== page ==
Republicans, including lawmakers who had voted for Act 77, filed two lawsuits last summer challenging the law, calling it unconstitutional because the state constitution specifically describes absentee voting but not no-excuse mail voting.

This January, the conservative state Commonwealth Court agreed, overturning the law and setting up an appeal to the Pennsylvania Supreme Court, which left mail voting in place while it considers its ruling — one that could come at any time. Until then, uncertainty hangs over the future of a voting method that millions of Pennsylvanians have now used.

Meanwhile, questions over undated mail ballots emerged again in Lehigh County. Elections officials there moved to count them last November, a decision that Republicans quickly challenged. A state lawsuit ended with the Commonwealth Court reiterating the status quo — under state law, they must be rejected. The Pennsylvania Supreme Court declined to take up the case.

But that wasn’t the last word.The Pa. Senate race recount is complete and the results show how accurate the vote count was

In May, the U.S. Court of Appeals for the Third Circuit ruled the undated Lehigh County ballots from last year’s election should be counted. The decision concerned one county’s election, not the law itself, and it was based on an interpretation of federal voting laws, unlike the state rulings that came before.

Still, the impact was immediate and left elections administrators and candidates across the state scrambling to figure out whether it meant undated mail ballots should be counted in the 2022 primary, too.

Republican Senate candidate David McCormick, seeking an edge in his tight race against Mehmet Oz, broke with his party’s traditional stance on the issue and sued to include them, adopting the federal appeals court’s logic in a new suit before the Pennsylvania Commonwealth Court.

McCormick succeeded in persuading the court’s president judge, Renee Cohn Jubelirer, to issue a temporary order for them to be counted — where her court had previously ruled to reject them.

But he conceded the race to Oz and asked to drop his suit.

Attorneys for acting Secretary of State Leigh M. Chapman urged the court to keep the case alive and provide a final decision on undated ballots for the future.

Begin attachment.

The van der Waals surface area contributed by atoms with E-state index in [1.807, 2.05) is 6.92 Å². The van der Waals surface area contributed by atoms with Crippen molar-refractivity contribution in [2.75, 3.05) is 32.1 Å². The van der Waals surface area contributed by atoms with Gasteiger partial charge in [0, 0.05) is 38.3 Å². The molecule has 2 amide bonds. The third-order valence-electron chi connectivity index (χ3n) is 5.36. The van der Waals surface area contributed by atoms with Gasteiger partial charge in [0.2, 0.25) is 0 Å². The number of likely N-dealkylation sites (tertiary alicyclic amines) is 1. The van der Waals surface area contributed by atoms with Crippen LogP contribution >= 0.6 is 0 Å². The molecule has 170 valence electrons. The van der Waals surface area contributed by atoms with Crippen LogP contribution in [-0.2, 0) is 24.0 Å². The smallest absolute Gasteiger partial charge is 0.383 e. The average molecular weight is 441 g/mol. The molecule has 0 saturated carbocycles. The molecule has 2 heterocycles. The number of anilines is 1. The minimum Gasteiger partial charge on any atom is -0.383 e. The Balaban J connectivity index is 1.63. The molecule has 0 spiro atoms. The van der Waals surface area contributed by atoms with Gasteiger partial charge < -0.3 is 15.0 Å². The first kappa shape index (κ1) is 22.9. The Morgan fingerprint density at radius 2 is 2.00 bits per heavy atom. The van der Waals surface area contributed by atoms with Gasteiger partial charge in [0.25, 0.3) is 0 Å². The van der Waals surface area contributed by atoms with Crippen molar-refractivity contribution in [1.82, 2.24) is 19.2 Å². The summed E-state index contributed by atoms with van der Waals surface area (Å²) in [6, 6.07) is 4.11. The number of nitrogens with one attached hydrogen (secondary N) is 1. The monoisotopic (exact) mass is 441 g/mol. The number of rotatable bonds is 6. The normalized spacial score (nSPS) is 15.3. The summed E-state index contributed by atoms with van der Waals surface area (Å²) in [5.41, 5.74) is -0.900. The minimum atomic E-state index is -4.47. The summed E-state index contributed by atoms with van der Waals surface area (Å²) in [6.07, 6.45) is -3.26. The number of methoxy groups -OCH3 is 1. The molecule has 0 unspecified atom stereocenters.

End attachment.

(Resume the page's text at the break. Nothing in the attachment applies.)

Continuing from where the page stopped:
“It is an unsettled question in Pennsylvania courts,” they wrote. “This year alone, Commonwealth Court judges have come to different conclusions in three cases as to whether those ballots must be canvassed.”

Cohn Jubelirer dismissed the case last week without that resolution.

The changing legal landscape creates an uncertain future

Lawyers from all sides are preparing for the legal battles to come.

The state and national Republican Parties have vowed to fight their Third Circuit loss on undated mail ballots at the U.S. Supreme Court. They’ve discounted the Commonwealth Court ruling in McCormick’s case, asking Cohn Jubelirer to vacate her decision — a request she denied last week.

That means her opinion, though a preliminary ruling, remains on the books, providing a clear road map for future plaintiffs — and for the state Supreme Court — to rule in favor of counting undated ballots under both state and federal law.

The McCormick case “highlights the chaos that the Third Circuit has unleashed on Pennsylvania,” Republican election lawyer Cameron T. Norris wrote in a letter urging the U.S. Supreme Court to intervene.David McCormick, Mehmet Oz, and the politics behind undated Pennsylvania mail ballots

Democrats — and Democratic Gov. Tom Wolf’s Department of State, which oversees elections — argue that it only makes sense that the same logic the Third Circuit used in deciding to count them in the Lehigh County case would apply to every other race going forward.

The appeals court based its decision on the idea that the state’s dating requirement was immaterial to the goal of determining whether it had been cast by an eligible voter. In practice, ballots with obviously wrong dates — such as the voters’ birth dates — were being counted.

Tossing the ballots of otherwise eligible voters over a technicality, the court ruled, was a violation of federal civil rights law.

The Commonwealth Court decision also cited a similar basis in state law: the state constitution’s guarantee that “elections shall be free and equal.”

Elections lawyers are already thinking about what these new arguments could mean for Pennsylvania voting requirements that were once thought settled.

Late last month, a group of voters in Lehigh and Northampton Counties picked up the new argument and sued over state rules requiring late-arriving and naked ballots be rejected.

Parties in the case reached a settlement agreement on Wednesday, leaving the underlying questions unanswered. It awaits approval from a federal judge in Allentown.

Still, Republican lawyers have seized on the suit as an example of the “chaos” recent litigation has unleashed — and there’s likely more to come.

The evolving legal landscape means courts could soon provide a whole new set of answers to some of the fundamental questions of 2020: Which votes should be counted, which should be rejected, and where does Pennsylvania draw the line?